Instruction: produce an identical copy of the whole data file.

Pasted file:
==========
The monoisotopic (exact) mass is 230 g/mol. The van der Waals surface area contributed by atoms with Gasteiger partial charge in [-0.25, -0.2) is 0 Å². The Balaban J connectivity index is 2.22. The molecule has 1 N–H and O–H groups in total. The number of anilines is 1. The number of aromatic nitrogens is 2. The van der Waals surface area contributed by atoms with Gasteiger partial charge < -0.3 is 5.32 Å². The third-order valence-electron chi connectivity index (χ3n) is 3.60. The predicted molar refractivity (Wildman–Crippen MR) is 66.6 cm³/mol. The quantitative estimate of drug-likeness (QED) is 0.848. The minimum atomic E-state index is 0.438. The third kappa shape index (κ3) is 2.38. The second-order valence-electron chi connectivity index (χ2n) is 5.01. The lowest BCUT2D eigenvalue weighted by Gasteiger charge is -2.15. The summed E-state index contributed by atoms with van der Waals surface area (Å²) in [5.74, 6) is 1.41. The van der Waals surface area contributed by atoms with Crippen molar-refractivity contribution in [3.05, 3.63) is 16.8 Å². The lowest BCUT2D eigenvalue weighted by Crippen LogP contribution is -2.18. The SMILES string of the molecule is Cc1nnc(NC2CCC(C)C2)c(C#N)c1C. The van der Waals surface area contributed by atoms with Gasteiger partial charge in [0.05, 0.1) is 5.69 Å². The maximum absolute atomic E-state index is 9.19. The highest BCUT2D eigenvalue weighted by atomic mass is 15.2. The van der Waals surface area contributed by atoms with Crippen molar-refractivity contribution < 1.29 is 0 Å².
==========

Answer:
The monoisotopic (exact) mass is 230 g/mol. The van der Waals surface area contributed by atoms with Gasteiger partial charge in [-0.25, -0.2) is 0 Å². The Balaban J connectivity index is 2.22. The molecule has 1 N–H and O–H groups in total. The number of anilines is 1. The number of aromatic nitrogens is 2. The van der Waals surface area contributed by atoms with Gasteiger partial charge < -0.3 is 5.32 Å². The third-order valence-electron chi connectivity index (χ3n) is 3.60. The predicted molar refractivity (Wildman–Crippen MR) is 66.6 cm³/mol. The quantitative estimate of drug-likeness (QED) is 0.848. The minimum atomic E-state index is 0.438. The third kappa shape index (κ3) is 2.38. The second-order valence-electron chi connectivity index (χ2n) is 5.01. The lowest BCUT2D eigenvalue weighted by Gasteiger charge is -2.15. The summed E-state index contributed by atoms with van der Waals surface area (Å²) in [5.74, 6) is 1.41. The van der Waals surface area contributed by atoms with Crippen molar-refractivity contribution in [3.05, 3.63) is 16.8 Å². The lowest BCUT2D eigenvalue weighted by Crippen LogP contribution is -2.18. The SMILES string of the molecule is Cc1nnc(NC2CCC(C)C2)c(C#N)c1C. The van der Waals surface area contributed by atoms with Gasteiger partial charge in [0.05, 0.1) is 5.69 Å². The maximum absolute atomic E-state index is 9.19. The highest BCUT2D eigenvalue weighted by atomic mass is 15.2. The van der Waals surface area contributed by atoms with Crippen molar-refractivity contribution < 1.29 is 0 Å².